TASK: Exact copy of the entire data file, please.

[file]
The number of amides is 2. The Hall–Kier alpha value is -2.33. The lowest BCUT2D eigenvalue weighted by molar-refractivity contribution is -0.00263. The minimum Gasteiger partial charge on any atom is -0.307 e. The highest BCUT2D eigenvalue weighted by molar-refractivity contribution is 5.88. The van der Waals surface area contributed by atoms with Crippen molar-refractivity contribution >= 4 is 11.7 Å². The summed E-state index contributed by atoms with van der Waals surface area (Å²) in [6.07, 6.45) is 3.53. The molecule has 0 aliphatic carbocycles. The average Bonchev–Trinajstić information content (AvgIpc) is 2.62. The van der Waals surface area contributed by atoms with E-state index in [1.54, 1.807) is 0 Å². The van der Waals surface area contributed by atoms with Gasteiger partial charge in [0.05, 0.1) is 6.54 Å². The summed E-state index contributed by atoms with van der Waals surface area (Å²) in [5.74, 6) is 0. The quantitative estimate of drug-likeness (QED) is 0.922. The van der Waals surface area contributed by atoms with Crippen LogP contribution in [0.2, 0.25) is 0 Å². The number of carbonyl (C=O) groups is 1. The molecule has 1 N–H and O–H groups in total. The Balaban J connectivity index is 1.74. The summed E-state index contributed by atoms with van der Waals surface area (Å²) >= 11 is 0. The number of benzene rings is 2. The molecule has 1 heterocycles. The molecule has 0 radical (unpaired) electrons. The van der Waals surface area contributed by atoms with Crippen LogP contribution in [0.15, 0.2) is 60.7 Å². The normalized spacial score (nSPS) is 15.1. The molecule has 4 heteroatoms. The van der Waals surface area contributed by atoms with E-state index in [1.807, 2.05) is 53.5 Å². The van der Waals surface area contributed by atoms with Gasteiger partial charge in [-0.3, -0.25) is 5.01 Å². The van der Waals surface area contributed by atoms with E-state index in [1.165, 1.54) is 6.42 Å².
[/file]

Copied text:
The number of amides is 2. The Hall–Kier alpha value is -2.33. The lowest BCUT2D eigenvalue weighted by molar-refractivity contribution is -0.00263. The minimum Gasteiger partial charge on any atom is -0.307 e. The highest BCUT2D eigenvalue weighted by molar-refractivity contribution is 5.88. The van der Waals surface area contributed by atoms with Crippen molar-refractivity contribution >= 4 is 11.7 Å². The summed E-state index contributed by atoms with van der Waals surface area (Å²) in [6.07, 6.45) is 3.53. The molecule has 0 aliphatic carbocycles. The average Bonchev–Trinajstić information content (AvgIpc) is 2.62. The van der Waals surface area contributed by atoms with E-state index in [1.54, 1.807) is 0 Å². The van der Waals surface area contributed by atoms with Gasteiger partial charge in [0.05, 0.1) is 6.54 Å². The summed E-state index contributed by atoms with van der Waals surface area (Å²) in [5.74, 6) is 0. The quantitative estimate of drug-likeness (QED) is 0.922. The van der Waals surface area contributed by atoms with Crippen LogP contribution in [0.2, 0.25) is 0 Å². The number of carbonyl (C=O) groups is 1. The molecule has 1 N–H and O–H groups in total. The Balaban J connectivity index is 1.74. The summed E-state index contributed by atoms with van der Waals surface area (Å²) >= 11 is 0. The number of benzene rings is 2. The molecule has 1 heterocycles. The molecule has 0 radical (unpaired) electrons. The van der Waals surface area contributed by atoms with Crippen LogP contribution in [0.15, 0.2) is 60.7 Å². The normalized spacial score (nSPS) is 15.1. The molecule has 4 heteroatoms. The van der Waals surface area contributed by atoms with E-state index in [1.807, 2.05) is 53.5 Å². The van der Waals surface area contributed by atoms with Gasteiger partial charge in [-0.3, -0.25) is 5.01 Å². The van der Waals surface area contributed by atoms with E-state index in [1.165, 1.54) is 6.42 Å².